I believe that down the line, historians will look at the last five years as a time when we collectively and irrevocably stepped into a new era. Over these years, dramatic events have tested our ability to adapt and maintain our resilience.

Whether it be through the onset of the COVID-19 pandemic, the devastating consequences of extreme weather events, threats to global political, social, and economic stability, or the proliferation of algorithms often smarter than we are, we as individuals, societies, and organizations have faced an unprecedented amount of change.

These events have shaken the world around us, and the workplace is no exception. As the world of work undergoes a major transformation, those organizations that invest in digital ways of doing business across people, processes, technology, and data will be in the best position to succeed.

HR technology will play a key role in 2021 and beyond in helping organizations thrive in this new era. In this article, I will outline the top trends in HR technology and how you can get the most from your investment.

#1: A reinvention of core HR

Traditional core HR systems built around unwieldy employee data structures are too rigid for today’s world of work. They do not effectively manage skills, which are the currency of the labor market. Key questions include:

  • What are the skills the company has access to?
  • Which of these skills are mission-critical (e.g., to maintain business continuity during an emergency)?
  • How can you identify skills gaps and fill them?

To answer these questions, reinvented core HR systems must go beyond the concept of jobs to unearth the underlying skills required to do those jobs.

A skills-based core HR system should offer several benefits:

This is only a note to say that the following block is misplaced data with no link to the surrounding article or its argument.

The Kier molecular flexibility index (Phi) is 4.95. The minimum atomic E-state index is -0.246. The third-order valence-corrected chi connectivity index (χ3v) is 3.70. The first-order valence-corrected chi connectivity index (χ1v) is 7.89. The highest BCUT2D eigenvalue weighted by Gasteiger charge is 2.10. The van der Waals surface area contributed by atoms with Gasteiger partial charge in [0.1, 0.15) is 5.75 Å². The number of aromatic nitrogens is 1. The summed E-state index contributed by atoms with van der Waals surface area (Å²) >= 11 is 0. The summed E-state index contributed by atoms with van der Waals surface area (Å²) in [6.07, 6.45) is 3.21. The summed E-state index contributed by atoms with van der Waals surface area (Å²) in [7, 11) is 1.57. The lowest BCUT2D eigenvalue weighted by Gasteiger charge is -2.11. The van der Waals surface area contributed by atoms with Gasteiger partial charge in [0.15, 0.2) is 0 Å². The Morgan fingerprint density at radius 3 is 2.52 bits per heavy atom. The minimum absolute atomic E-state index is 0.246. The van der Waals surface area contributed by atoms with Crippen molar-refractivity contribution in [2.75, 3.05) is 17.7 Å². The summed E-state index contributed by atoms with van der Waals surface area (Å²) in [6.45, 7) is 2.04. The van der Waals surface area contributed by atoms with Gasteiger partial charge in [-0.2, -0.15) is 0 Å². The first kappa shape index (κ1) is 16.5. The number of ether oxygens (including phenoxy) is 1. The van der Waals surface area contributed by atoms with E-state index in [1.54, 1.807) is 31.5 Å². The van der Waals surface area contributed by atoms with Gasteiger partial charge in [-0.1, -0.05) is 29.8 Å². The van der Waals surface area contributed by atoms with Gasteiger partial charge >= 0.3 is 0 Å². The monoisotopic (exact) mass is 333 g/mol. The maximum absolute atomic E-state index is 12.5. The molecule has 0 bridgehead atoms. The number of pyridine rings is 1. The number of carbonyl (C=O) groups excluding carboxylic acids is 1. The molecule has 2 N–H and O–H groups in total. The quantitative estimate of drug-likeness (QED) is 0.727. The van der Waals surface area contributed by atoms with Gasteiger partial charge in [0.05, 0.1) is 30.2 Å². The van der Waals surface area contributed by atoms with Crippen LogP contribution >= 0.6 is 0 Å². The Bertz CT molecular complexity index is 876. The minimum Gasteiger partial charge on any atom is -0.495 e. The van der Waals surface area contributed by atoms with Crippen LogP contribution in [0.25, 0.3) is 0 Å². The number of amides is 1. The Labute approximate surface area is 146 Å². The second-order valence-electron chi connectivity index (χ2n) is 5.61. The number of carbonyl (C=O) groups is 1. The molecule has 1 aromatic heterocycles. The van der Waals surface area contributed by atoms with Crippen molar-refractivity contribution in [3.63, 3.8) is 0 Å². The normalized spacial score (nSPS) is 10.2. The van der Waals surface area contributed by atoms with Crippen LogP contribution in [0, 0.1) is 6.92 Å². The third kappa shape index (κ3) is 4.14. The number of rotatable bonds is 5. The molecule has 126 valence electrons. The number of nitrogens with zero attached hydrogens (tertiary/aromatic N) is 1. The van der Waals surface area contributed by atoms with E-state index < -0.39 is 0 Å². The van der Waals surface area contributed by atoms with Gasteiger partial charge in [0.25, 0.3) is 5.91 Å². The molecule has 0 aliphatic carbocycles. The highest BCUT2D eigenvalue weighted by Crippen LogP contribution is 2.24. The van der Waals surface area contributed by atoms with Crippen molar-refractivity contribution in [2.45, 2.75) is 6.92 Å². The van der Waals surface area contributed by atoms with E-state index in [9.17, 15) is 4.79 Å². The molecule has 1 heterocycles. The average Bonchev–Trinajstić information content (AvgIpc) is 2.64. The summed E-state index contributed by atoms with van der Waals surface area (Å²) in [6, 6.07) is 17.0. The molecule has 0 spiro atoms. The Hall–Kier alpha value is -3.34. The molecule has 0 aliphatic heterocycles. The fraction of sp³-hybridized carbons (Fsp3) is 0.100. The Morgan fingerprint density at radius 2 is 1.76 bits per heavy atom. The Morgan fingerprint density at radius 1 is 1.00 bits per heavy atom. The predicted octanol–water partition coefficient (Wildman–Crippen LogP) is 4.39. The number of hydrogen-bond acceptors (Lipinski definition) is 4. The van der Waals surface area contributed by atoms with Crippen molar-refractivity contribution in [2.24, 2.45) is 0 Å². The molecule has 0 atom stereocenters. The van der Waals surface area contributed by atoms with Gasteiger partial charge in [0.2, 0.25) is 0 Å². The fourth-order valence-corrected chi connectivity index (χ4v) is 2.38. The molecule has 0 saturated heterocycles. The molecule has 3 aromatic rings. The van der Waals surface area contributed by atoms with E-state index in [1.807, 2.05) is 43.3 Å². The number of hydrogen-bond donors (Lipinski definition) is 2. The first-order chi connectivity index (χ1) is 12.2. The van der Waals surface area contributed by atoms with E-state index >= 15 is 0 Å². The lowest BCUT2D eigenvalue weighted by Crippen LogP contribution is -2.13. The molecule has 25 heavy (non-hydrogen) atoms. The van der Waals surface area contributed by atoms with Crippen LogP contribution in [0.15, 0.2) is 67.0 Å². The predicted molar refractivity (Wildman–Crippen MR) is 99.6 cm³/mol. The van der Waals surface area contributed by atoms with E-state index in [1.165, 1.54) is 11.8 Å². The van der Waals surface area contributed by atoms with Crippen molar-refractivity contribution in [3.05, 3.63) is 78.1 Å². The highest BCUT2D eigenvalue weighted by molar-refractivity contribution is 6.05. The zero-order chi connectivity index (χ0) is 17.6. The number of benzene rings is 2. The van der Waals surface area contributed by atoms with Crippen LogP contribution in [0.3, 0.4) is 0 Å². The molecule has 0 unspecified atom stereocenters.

• First, it should provide a holistic view of skills across internal sources (full-time and part-time employees) and those available externally (contingent workers, partners, etc.), or through technology (robotic process automation or artificial intelligence). It should maintain a comprehensive ontology of curated and dynamic skills, a task that will likely require artificial intelligence.
  • Second, the system should match skill supply with demand, showing skills requirements for gigs or projects transcending traditional job/geography/department silos. It should enable agile teams comprising people and robots with the right skills to deliver the project effectively while capturing valuable information on organizational networks.
  • Third, the system should power a transformation of talent management to comprehensive skills management. For instance: it should identify current and future skills gaps and ways to fill them (workforce planning); tap into a continuously maintained pool of internal, external, and robotic skills (recruiting); smoothly pull people/robots with the requisite skills into a team (onboarding), and provide opportunities for skill development per project and career requirements (learning).
  • Fourth, the system should allow organizations to quickly reconfigure their workforce and robustly respond to crises like COVID-19 by enabling visibility and mobility of skills across internal, external, and robotic sources.

We can already see glimpses of such core HR systems being released by major players in the space and expect to see more as their value becomes evident.

#2: Open human capital management (OHCM)

I use the term OHCM to capture the essence of a couple of trends towards loosening constraints on technology access, experience, and control.

Realizing that no single end-to-end system can meet their need for innovation in all human capital management (HCM) areas, companies are rewarding vendors who can consolidate HCM data in a single system of record while allowing the system to extend to meet the companies’ specific needs, especially in areas such as crisis response, health and safety, team management and collaboration, rewards and recognition and global payroll.

Some vendors are responding by creating ecosystems/marketplaces/app stores of partners that come with pre-built connectors, single sign-on capabilities, security assurance, etc. Others have opened up their technology in a Platform-as-a-Service (PaaS) offering enabling customers and third-party developers to build their own applications on the platform. Some vendors are also allowing users with minimal coding skills to create unique experiences based on their role, business unit, geographic location, etc.